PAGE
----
Thursday, January 14, 2016

Glazunov in Harrisburg: His Violin Concerto

Peter Sirotin, concertmaster of the Harrisburg Symphony, chose the Violin Concerto by Alexander Glazunov for his official debut this weekend as concert soloist with his colleagues. You can read earlier posts about the Mozart “Prague” Symphony and Elgar's Enigma Variations, also on the program, and an interview with Peter Sirotin – but this post is about a composer not that well known to Harrisburg audiences.

Here is a video with Hilary Hahn playing Glazunov's Violin Concerto with Semyon Bychkov conducting the West German Broadcasting Orchestra of Cologne, complete in one clip:
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If you're listening to this for the first time, you might think it was a “contemporary” of concertos by Mendelssohn (1845) and Bruch (1866), yet technically it's a 20th Century work, composed in 1904.

Glazunov, 1899
And while it's often described as a concerto “in one movement” – the Mendelssohn has been called that, too, but there are three distinct movements which just happen to be played without pause – Glazunov's is really a three-movement work except the slow 2nd movement interrupts the 1st movement! We hear the exposition of the first movement which then, by 5:11 in the above clip, becomes this lyrical slow movement. But when that's finished, at 7:48, the first movement resumes with what seems like a fairly academic development section, until the expected recapitulation begins at 10:35 and leads to the expected cadenza at 11:44 after which we'd expect to conclude the first movement with a flourish. However, when the soloist's cadenza ends at 14:18, it turns into a transition to... the finale, a whole new movement at 14:44, full of joyous fanfares and dances that is, essentially, an old-fashioned (kind of) rondo.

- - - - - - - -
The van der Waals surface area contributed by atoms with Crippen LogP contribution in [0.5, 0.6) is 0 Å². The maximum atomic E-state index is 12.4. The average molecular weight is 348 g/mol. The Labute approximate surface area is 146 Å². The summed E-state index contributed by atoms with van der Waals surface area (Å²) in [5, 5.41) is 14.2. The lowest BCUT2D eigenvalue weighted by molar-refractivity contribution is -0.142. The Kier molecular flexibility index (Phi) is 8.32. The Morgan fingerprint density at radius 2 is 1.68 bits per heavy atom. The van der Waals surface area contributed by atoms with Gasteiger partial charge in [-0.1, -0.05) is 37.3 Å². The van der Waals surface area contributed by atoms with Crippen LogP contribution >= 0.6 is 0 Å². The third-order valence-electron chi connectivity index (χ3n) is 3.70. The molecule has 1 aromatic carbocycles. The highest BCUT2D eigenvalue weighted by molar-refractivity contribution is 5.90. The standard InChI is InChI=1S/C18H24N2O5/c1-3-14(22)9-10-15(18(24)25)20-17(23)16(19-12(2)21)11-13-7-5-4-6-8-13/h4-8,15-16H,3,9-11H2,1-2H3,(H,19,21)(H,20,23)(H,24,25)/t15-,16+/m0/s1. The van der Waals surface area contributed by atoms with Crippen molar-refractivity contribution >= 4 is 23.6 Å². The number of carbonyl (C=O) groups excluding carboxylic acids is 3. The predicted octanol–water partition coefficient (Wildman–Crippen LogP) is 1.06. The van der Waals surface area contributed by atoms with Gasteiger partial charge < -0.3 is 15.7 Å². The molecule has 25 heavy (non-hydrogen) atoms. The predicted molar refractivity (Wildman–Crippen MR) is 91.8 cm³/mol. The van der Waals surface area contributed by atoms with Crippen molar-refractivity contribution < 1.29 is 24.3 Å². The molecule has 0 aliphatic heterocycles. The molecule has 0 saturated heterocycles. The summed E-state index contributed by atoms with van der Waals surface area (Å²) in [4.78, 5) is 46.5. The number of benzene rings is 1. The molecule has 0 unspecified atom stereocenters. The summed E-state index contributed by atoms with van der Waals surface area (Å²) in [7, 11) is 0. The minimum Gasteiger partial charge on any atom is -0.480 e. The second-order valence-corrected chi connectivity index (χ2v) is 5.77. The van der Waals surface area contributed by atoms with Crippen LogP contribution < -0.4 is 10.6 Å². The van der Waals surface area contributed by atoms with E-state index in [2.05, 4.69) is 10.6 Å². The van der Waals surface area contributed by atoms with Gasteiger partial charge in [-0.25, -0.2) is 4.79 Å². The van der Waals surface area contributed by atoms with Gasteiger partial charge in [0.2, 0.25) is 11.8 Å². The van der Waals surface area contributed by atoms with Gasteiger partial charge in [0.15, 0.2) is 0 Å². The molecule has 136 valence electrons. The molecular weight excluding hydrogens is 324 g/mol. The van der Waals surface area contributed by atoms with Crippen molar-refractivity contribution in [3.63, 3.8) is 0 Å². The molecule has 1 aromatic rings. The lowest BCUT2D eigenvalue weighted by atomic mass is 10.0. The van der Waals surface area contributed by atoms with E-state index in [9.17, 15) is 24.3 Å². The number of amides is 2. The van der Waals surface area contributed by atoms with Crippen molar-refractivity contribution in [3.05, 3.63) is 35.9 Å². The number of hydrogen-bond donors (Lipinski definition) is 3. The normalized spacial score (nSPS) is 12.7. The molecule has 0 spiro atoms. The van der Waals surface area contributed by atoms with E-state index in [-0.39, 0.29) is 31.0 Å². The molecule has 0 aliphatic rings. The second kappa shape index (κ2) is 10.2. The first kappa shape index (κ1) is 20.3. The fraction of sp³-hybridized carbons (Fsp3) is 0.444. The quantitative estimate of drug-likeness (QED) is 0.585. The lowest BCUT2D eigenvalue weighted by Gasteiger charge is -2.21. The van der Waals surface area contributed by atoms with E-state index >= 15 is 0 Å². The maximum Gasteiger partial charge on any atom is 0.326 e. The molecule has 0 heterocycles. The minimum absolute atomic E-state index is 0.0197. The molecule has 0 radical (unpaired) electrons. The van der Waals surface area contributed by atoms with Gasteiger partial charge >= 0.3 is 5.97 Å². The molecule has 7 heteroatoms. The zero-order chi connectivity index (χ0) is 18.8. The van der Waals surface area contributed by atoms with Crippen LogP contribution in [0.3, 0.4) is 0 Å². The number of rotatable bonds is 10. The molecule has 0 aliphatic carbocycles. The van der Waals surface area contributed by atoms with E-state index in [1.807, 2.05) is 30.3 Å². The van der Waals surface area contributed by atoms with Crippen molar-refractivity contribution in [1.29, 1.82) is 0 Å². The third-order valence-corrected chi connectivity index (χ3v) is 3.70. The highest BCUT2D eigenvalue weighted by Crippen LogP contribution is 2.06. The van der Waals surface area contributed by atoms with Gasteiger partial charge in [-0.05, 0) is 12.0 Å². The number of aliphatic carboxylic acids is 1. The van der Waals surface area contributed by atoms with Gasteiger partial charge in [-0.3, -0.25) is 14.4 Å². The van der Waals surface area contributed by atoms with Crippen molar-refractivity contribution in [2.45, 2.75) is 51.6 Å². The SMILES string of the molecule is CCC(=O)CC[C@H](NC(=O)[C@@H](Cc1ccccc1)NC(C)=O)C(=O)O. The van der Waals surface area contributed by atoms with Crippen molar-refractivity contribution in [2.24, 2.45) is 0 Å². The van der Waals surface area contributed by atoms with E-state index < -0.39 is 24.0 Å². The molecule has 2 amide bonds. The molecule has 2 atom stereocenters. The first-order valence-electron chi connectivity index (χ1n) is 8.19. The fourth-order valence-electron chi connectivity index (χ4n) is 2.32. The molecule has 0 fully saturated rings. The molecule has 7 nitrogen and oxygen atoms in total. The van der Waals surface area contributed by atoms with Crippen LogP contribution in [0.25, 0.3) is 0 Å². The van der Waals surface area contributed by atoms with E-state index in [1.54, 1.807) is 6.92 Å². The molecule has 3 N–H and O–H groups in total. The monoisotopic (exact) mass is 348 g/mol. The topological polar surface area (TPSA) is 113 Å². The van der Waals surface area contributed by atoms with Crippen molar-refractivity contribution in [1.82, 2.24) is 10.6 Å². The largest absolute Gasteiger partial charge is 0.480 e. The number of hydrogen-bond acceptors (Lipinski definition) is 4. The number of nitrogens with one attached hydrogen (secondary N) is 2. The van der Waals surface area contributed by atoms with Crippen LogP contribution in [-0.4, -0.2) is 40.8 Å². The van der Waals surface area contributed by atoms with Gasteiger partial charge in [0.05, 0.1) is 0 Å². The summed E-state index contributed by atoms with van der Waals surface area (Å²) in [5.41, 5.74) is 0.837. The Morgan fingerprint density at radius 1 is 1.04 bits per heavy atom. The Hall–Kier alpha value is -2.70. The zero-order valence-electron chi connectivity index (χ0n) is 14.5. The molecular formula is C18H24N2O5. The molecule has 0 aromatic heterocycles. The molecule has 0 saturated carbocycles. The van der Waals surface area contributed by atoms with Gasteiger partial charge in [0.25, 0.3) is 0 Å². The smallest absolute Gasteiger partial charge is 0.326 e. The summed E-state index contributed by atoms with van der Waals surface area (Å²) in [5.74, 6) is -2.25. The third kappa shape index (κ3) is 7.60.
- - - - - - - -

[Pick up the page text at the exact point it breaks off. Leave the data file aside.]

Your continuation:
It's true this would have confused conservative music-lovers of the day (and considering what used to annoy people even in Bach and Mozart's days), but for 1904, it was certainly a very old-fashioned “sound-world” considering what was brewing in Paris or Vienna. However, as Peter Sirotin reminded me in our conversation when someone described Glazunov as a “conservative composer” - “great music is not always a matter of innovation.” (That would have been true of Bach if you were comparing him to the music his sons were writing.)

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Erika Morini
While I don't have records of everything that's been played by the Harrisburg Symphony since 2004, it's safe to say that between 1946 and 2004, a period of 58 years, the Harrisburg Symphony or any of its guest orchestras have not performed any works by this Russian composer, compared to the frequency of such an audience favorite as Tchaikovsky.